People vote with their feet. When one state does something stupid... people can leave that state and take their talent and money with them. In this week's syndicated column, I take a look at which states do it right (and gain people) and which ones strangle freedom.
This competition between states makes it possible for states to learn from each other's successes.
T.W. Shannon, speaker of the Oklahoma House of Representatives, told me that he's learned. His state, where the economy had long been sluggish, finally figured out they could spur growth with tax cuts.
"We are moving to reduce our state income tax rate... Every time we have done it in the past, we have seen increased revenues and growth." Shannon adds, "Capital won't flow to a hostile environment."
No, it won't.
You'd think politicians would figure that out. But they rarely do. Brown's income data shows that capital flows to friendly environments: "States like (Texas, without a state income tax) gained $146 billion, whereas the reverse, the states with the highest among personal income-tax rates, lost over $120 billion."
The owners of the basketball team the Houston Rockets give prospective players pamphlets that detail how many Rolex watches and Bentleys they could buy just from tax money they'd save if they move to Texas.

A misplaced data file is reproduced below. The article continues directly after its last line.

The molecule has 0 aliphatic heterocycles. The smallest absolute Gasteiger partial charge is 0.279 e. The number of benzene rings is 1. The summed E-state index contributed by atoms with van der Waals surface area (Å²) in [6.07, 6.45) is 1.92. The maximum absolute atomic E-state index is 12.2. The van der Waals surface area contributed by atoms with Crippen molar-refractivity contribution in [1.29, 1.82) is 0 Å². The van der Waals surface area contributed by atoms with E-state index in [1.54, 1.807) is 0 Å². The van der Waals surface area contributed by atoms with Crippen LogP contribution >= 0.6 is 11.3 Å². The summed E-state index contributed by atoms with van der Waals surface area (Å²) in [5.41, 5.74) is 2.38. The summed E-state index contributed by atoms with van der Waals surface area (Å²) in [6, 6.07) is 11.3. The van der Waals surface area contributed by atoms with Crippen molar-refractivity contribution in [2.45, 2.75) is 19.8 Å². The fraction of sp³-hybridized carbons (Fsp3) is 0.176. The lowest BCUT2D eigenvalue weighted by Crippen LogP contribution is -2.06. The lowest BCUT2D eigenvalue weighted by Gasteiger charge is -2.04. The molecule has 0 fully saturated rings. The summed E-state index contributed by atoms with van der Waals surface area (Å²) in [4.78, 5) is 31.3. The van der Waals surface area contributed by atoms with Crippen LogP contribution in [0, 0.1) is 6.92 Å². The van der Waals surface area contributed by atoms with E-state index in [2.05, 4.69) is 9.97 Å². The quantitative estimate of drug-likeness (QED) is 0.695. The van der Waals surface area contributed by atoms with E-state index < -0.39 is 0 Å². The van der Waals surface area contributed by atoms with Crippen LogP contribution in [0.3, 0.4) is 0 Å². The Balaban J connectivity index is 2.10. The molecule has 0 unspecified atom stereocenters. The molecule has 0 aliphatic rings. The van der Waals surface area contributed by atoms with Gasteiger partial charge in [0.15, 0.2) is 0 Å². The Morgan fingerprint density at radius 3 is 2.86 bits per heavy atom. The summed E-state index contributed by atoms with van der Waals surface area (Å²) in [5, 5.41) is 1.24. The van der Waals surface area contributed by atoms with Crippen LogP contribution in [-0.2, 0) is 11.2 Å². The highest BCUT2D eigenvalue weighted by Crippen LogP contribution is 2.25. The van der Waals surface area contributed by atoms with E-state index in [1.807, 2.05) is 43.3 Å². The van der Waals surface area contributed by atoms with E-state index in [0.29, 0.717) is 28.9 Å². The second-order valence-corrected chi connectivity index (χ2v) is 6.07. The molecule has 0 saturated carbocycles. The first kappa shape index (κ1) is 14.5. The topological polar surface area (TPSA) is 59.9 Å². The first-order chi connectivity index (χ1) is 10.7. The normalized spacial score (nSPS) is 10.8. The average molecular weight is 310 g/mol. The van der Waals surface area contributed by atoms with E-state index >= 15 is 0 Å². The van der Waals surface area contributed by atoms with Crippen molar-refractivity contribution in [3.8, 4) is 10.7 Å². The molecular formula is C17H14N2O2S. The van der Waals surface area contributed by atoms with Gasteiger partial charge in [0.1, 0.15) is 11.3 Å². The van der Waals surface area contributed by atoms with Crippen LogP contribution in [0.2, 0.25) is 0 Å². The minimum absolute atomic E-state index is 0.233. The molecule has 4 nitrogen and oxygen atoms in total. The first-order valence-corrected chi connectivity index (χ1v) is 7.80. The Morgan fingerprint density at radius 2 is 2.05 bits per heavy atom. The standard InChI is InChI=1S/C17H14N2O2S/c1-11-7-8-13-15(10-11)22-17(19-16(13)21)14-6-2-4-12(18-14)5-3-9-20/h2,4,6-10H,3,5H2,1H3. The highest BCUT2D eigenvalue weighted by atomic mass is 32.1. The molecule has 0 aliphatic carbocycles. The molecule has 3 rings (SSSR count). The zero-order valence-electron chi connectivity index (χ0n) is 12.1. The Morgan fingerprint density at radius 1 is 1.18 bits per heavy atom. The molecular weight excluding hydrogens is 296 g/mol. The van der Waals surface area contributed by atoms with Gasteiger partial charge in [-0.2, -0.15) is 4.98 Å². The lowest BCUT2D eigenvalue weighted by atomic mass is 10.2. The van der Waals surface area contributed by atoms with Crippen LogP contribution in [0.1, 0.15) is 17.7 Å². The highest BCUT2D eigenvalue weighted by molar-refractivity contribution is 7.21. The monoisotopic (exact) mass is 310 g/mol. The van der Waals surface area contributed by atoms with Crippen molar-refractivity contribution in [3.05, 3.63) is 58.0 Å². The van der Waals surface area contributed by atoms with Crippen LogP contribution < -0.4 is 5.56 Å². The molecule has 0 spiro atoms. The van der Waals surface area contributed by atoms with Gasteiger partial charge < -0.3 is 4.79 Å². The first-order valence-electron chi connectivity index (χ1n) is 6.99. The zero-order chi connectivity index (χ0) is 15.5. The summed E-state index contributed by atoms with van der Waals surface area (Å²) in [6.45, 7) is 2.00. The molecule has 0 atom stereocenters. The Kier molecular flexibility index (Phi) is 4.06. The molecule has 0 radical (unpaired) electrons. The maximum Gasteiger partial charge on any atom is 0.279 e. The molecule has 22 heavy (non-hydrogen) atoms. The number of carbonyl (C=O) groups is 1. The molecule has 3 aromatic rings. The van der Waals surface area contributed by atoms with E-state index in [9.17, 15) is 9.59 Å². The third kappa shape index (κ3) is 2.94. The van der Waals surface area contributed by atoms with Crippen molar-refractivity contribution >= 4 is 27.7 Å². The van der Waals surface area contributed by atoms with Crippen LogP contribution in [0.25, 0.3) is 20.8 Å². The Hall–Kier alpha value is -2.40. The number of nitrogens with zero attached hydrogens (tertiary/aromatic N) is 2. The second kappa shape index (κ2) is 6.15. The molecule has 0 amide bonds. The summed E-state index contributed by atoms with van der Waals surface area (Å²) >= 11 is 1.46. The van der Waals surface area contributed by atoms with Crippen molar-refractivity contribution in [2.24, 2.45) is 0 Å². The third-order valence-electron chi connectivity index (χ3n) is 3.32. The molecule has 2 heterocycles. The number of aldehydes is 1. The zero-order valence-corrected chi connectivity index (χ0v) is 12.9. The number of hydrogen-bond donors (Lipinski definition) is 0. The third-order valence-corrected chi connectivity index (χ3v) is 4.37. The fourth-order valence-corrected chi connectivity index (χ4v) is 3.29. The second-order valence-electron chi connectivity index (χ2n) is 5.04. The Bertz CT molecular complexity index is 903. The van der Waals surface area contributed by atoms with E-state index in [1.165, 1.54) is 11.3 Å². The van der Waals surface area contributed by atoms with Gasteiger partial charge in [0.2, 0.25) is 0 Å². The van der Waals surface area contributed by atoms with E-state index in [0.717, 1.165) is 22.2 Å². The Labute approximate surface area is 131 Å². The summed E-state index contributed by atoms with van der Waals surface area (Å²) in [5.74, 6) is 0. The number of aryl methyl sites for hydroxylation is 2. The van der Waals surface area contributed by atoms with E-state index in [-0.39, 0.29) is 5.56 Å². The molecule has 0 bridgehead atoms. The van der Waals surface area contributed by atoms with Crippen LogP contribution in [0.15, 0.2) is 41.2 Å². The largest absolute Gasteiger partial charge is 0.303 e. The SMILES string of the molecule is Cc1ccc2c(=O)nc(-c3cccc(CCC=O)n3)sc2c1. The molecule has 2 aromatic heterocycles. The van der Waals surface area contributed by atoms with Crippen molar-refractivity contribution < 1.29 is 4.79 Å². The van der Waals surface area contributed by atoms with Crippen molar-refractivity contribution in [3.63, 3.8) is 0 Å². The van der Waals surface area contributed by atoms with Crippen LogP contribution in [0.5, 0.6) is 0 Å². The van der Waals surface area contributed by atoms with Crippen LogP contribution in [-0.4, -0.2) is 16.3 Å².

This data doesn't stop a prominent pundit in my state, The New York Times' Paul Krugman, from writing that the Texas economic miracle is "a myth" because Texas still has high poverty rates, a high high-school dropout rate and a low percentage of people with health insurance.
Behind this clash is the larger disagreement about how to handle the economy - promote growth by shrinking government or boost public services for the poor. The state-by-state contrast keeps getting sharper. Crudely put, blue states keep getting bluer, and red states keep getting redder. Krugman looks at Texas and sees policies - and Republican politicians - he doesn't like.
But people don't just vote at the ballot box or by their choice of newspaper subscriptions. They vote with their feet. And by that measure, the state that publishes Krugman's columns - New York - and the state where he's a college professor - New Jersey - are losing big-time.
The rest of my syndicated column here.